historic restoration

US-MEXICO BORDER:  A binational bike trailI?

While Donald Trump talks of a border wall, local officials in Brownsville, Texas and Matamoros, Mexico work on identifying opportunities to cooperate, as reported by Ana Arana in Citiscope (26 August 2016).

Despite the harsh rhetoric of the U.S. presidential campaign, officials in the two sister cities are identifying common problems and opportunities and looking for ways to cooperate. Ibarra’s rail-trail is just one example. From fighting crime to promoting economic development to combating Zika virus, local officials in these two cities increasingly see their fates tied together.

On the U. S. side, the 8-mile (13-kilometer) Linear Park follows the path of an abandoned rail line before ending in a pleasant green space in Brownsville’s revitalized downtown. The park anchors a cultural district that includes an art museum, restored historic buildings and a zoo. On weekends, it’s the gathering area for the local farmer’s market.

The planning director of Matamoros, Mauricio Ibarra, thinks the Mexican city could do something similar to connect the two border towns. A few years ago, Union Pacific railroad relocated a route that had crossed over the B&M Bridge, abandoning tracks on both sides of the border. Ibarra wants to turn the tracks and a switching yard on the Mexico side into a bike trail and park that would anchor Matamoros’ own cultural district of museums, music schools and theater spaces.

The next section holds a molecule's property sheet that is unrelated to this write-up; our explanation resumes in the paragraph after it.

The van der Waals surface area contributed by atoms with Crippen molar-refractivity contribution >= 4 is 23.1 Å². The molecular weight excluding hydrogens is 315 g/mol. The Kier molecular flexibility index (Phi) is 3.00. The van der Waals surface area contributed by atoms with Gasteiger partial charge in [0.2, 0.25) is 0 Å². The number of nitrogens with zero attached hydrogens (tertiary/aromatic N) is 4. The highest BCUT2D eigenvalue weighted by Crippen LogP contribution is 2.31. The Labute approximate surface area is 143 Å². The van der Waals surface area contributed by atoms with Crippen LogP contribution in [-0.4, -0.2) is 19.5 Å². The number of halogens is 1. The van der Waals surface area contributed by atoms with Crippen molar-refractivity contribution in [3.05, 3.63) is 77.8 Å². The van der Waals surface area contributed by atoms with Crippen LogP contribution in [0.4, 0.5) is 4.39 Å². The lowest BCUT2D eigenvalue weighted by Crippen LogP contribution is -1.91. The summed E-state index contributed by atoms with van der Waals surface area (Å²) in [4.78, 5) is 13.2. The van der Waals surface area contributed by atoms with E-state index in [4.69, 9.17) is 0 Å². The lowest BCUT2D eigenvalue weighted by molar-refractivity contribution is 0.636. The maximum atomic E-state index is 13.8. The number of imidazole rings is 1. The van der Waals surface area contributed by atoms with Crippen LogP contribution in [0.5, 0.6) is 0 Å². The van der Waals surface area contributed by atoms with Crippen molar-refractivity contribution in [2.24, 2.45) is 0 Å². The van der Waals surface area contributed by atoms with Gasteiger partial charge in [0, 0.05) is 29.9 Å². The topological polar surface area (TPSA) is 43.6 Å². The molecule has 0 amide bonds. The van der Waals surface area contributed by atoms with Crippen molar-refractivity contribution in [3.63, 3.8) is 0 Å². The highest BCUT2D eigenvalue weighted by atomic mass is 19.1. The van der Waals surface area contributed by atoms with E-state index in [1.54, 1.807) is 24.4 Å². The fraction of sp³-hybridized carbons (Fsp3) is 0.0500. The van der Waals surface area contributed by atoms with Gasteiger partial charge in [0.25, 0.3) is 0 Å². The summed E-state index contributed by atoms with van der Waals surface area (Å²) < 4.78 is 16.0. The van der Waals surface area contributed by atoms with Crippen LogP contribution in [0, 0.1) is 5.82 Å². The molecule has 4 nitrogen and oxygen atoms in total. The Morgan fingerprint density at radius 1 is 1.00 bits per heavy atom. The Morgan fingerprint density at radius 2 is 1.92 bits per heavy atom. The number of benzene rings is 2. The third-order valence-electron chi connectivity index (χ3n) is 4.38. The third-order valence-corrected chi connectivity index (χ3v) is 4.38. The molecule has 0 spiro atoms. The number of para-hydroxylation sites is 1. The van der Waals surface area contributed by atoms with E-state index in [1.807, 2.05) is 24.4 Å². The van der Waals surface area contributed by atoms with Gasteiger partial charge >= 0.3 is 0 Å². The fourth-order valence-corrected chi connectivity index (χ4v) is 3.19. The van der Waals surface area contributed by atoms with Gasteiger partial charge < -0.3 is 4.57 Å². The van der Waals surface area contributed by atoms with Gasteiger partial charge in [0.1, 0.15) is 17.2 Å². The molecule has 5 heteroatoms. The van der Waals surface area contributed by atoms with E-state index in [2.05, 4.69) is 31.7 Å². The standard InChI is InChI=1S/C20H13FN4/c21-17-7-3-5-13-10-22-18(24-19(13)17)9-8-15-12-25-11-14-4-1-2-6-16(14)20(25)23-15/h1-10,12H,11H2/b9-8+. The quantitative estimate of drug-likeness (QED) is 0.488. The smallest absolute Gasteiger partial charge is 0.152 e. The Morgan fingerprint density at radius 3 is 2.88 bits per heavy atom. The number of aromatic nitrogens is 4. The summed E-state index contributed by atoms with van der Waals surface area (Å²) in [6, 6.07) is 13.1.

One day last month, Ibarra visited with Ruth Osuna, Brownsville’s assistant city manager in charge of downtown revitalization. Perusing an aerial map on Google Earth, they noted how their two urban renewal projects practically touch each other — despite the border. “Their project ends where ours begins,” said Osuna.

“Everybody is trying to separate us,” she continued.  “But we keep coming together.”

Read the full story by ANA ARANA in Citiscope (26 August 2016)

Castle-like Detroit mansion near new Red Wings arena sees start of renovation
Work has begun on the James Scott Mansion, which has been vacant for over 40 years, Friday afternoon as workers cleared wood and debris from the 139-year-old building, March 18, 2016. The castle-like mansion was built in 1877 on Peterboro St. between Woodward Ave. and Cass Ave by James Scott. The wealthy real estate heir, who was a bit of a showoff, also funded the construction of the Scott Fountain on Belle Isle.

New Post has been published on http://www.tinyhouseliving.com/company-house-restored-1800s-cabin-atlanta-idaho/

The Company House - Restored 1800’s Cabin in Atlanta, Idaho

External image

Built in the late 1800’s, it’s one of many historic cabins used to house students at The Atlanta School, which offers workshops in small-scale architecture and historical restoration. ” - Cabin Porn

via The Company House in Atlanta, Idaho. Photo submitted to Cabin Porn by Rachel Reichert.